Saturday, February 06, 2016

Timothy Yu and Ian Duhig Take On Poetics, Politics, and Identity


The Western bourgeoisie has long known its rôle in art is to be abused by the avant-garde; however, groups outside this tradition or class don’t easily see why they or their culture should be insulted or patronized by relatively privileged people. It very often seems to members of such groups to be merely a continuance of abusive patterns rooted deep in society.
That's from a new essay called "To Witness," on poetry's responsibilities, by Ian Duhig.  It's a wide-ranging and thoughtful piece, looking back to Caroline Forché and the poetry of witness, and to contemporary controversy involving the work of Kenneth Goldsmith, Vanessa Place, and Claudia Rankine.  Along the way he takes a look at some skeptical statements of my own about the political claims of experimental poetry.  Anything Duhig writes is worth reading on its own merits—but this is particularly notable for our own moment. 

Another piece of writing with intrinsic merit, and with particular relevance to our moment, also came out today: Timothy Yu's book of poems 100 Chinese Silences, which, like Duhig's essay, looks to the intersection of poetics, identity, and politics.  Here's what I wrote for the book jacket:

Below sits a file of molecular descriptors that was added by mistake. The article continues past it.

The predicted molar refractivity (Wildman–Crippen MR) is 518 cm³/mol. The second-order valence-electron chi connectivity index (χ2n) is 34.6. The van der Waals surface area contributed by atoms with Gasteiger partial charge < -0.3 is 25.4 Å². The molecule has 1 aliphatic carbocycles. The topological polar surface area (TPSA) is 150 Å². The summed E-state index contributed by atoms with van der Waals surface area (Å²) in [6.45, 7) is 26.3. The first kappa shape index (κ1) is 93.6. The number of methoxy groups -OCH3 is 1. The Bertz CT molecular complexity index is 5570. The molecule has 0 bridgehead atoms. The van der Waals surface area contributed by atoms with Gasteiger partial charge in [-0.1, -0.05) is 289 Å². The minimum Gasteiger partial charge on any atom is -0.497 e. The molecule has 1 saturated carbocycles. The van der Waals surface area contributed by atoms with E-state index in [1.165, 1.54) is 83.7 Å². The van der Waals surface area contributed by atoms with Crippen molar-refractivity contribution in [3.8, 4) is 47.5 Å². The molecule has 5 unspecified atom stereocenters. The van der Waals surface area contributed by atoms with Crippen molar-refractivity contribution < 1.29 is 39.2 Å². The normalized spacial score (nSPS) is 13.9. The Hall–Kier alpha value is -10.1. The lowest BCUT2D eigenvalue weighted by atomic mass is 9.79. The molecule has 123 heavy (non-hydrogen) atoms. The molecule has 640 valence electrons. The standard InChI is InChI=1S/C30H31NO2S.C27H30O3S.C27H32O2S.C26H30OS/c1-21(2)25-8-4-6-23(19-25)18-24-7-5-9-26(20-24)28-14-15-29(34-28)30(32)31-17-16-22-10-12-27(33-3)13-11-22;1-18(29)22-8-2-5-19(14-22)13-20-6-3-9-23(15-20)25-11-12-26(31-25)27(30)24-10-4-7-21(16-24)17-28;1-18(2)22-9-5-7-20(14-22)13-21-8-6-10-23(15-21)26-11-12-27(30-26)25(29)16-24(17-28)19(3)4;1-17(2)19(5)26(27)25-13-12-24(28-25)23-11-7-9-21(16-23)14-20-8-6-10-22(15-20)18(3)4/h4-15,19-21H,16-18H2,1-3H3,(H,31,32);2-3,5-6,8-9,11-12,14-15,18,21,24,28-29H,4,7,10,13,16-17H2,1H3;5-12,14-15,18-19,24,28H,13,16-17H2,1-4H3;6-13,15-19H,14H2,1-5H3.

I can’t remember when I last read a book as necessary, and as wickedly fun, as Timothy Yu’s 100 Chinese Silences. Yu responds to, rewrites, and reforms a whole poetic tradition of Western representations of China and the Chinese, from Ezra Pound to Gary Snyder to Billy Collins. Yu wears his learning lightly, and his various parodies, pastiches, and campy retakes on the poetic tradition balance a love of the poetry he’s spent a career studying with a necessary critical edge. Our age demands a re-assessment of old representations of the “mysterious east,” and Timothy Yu has come through with exactly what we need. 100 Chinese Silences has “breakthrough book” written all over it.
Ordering information is available at Les Figues. 

And in other news, my own essay on Charles Simic, trauma, and the Cold War is now online as well as in the Boston Review.

 

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